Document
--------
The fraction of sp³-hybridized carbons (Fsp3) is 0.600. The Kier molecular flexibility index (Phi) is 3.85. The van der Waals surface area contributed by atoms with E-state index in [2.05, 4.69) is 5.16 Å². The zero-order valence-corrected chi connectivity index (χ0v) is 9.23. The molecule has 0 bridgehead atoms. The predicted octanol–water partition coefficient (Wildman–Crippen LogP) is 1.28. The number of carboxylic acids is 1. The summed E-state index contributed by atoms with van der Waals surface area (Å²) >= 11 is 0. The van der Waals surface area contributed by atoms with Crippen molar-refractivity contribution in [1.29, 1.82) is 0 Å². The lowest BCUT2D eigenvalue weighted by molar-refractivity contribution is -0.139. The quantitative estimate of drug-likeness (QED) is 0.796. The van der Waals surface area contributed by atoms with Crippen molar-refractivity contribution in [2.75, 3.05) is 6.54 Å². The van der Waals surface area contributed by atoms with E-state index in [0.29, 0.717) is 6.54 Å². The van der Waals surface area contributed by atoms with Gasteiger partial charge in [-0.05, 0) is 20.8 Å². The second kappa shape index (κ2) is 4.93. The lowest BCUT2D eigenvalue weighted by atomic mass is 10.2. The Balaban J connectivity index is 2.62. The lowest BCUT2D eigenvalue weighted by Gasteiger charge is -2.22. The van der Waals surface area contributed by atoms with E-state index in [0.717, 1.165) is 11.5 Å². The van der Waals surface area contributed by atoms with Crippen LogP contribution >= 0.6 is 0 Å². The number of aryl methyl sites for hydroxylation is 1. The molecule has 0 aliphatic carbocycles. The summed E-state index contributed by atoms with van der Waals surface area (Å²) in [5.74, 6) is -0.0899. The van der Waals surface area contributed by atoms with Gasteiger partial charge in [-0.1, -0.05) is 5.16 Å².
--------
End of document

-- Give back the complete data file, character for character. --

The fraction of sp³-hybridized carbons (Fsp3) is 0.600. The Kier molecular flexibility index (Phi) is 3.85. The van der Waals surface area contributed by atoms with E-state index in [2.05, 4.69) is 5.16 Å². The zero-order valence-corrected chi connectivity index (χ0v) is 9.23. The molecule has 0 bridgehead atoms. The predicted octanol–water partition coefficient (Wildman–Crippen LogP) is 1.28. The number of carboxylic acids is 1. The summed E-state index contributed by atoms with van der Waals surface area (Å²) >= 11 is 0. The van der Waals surface area contributed by atoms with Crippen molar-refractivity contribution in [1.29, 1.82) is 0 Å². The lowest BCUT2D eigenvalue weighted by molar-refractivity contribution is -0.139. The quantitative estimate of drug-likeness (QED) is 0.796. The van der Waals surface area contributed by atoms with Crippen molar-refractivity contribution in [2.75, 3.05) is 6.54 Å². The van der Waals surface area contributed by atoms with E-state index in [0.29, 0.717) is 6.54 Å². The van der Waals surface area contributed by atoms with Gasteiger partial charge in [-0.05, 0) is 20.8 Å². The second kappa shape index (κ2) is 4.93. The lowest BCUT2D eigenvalue weighted by atomic mass is 10.2. The Balaban J connectivity index is 2.62. The lowest BCUT2D eigenvalue weighted by Gasteiger charge is -2.22. The van der Waals surface area contributed by atoms with E-state index in [0.717, 1.165) is 11.5 Å². The van der Waals surface area contributed by atoms with Crippen LogP contribution >= 0.6 is 0 Å². The number of aryl methyl sites for hydroxylation is 1. The molecule has 0 aliphatic carbocycles. The summed E-state index contributed by atoms with van der Waals surface area (Å²) in [5.74, 6) is -0.0899. The van der Waals surface area contributed by atoms with Gasteiger partial charge in [-0.1, -0.05) is 5.16 Å².